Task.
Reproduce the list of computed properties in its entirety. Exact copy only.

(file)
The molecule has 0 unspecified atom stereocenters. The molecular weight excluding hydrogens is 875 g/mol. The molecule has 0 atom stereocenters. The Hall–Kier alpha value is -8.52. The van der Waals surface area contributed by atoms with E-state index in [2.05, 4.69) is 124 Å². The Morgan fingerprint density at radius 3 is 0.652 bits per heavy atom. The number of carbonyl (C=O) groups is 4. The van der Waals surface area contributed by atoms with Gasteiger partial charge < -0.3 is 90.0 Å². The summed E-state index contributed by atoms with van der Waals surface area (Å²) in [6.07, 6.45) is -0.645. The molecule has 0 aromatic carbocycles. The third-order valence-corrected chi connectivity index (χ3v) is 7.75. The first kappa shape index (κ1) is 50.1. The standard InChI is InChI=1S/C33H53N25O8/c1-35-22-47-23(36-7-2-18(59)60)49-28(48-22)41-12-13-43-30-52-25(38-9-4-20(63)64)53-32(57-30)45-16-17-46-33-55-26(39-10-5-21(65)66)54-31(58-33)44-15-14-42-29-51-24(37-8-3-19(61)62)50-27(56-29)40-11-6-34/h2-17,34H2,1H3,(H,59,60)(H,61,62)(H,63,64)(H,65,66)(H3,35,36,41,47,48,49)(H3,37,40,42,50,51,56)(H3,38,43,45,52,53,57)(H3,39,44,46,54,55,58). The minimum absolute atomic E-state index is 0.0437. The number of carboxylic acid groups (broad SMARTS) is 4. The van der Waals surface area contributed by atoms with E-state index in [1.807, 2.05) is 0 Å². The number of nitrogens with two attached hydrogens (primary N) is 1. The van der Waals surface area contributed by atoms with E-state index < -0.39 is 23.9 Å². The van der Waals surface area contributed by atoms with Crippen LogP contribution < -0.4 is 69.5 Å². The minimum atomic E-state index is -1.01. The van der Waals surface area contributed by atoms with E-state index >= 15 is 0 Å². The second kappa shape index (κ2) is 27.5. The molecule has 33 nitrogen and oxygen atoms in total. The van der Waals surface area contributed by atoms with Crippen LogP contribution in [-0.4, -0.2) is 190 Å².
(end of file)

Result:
The molecule has 0 unspecified atom stereocenters. The molecular weight excluding hydrogens is 875 g/mol. The molecule has 0 atom stereocenters. The Hall–Kier alpha value is -8.52. The van der Waals surface area contributed by atoms with E-state index in [2.05, 4.69) is 124 Å². The Morgan fingerprint density at radius 3 is 0.652 bits per heavy atom. The number of carbonyl (C=O) groups is 4. The van der Waals surface area contributed by atoms with Gasteiger partial charge < -0.3 is 90.0 Å². The summed E-state index contributed by atoms with van der Waals surface area (Å²) in [6.07, 6.45) is -0.645. The molecule has 0 aromatic carbocycles. The third-order valence-corrected chi connectivity index (χ3v) is 7.75. The first kappa shape index (κ1) is 50.1. The standard InChI is InChI=1S/C33H53N25O8/c1-35-22-47-23(36-7-2-18(59)60)49-28(48-22)41-12-13-43-30-52-25(38-9-4-20(63)64)53-32(57-30)45-16-17-46-33-55-26(39-10-5-21(65)66)54-31(58-33)44-15-14-42-29-51-24(37-8-3-19(61)62)50-27(56-29)40-11-6-34/h2-17,34H2,1H3,(H,59,60)(H,61,62)(H,63,64)(H,65,66)(H3,35,36,41,47,48,49)(H3,37,40,42,50,51,56)(H3,38,43,45,52,53,57)(H3,39,44,46,54,55,58). The minimum absolute atomic E-state index is 0.0437. The number of carboxylic acid groups (broad SMARTS) is 4. The van der Waals surface area contributed by atoms with E-state index in [1.807, 2.05) is 0 Å². The number of nitrogens with two attached hydrogens (primary N) is 1. The van der Waals surface area contributed by atoms with E-state index < -0.39 is 23.9 Å². The van der Waals surface area contributed by atoms with Crippen LogP contribution < -0.4 is 69.5 Å². The minimum atomic E-state index is -1.01. The van der Waals surface area contributed by atoms with E-state index >= 15 is 0 Å². The second kappa shape index (κ2) is 27.5. The molecule has 33 nitrogen and oxygen atoms in total. The van der Waals surface area contributed by atoms with Crippen LogP contribution in [-0.4, -0.2) is 190 Å².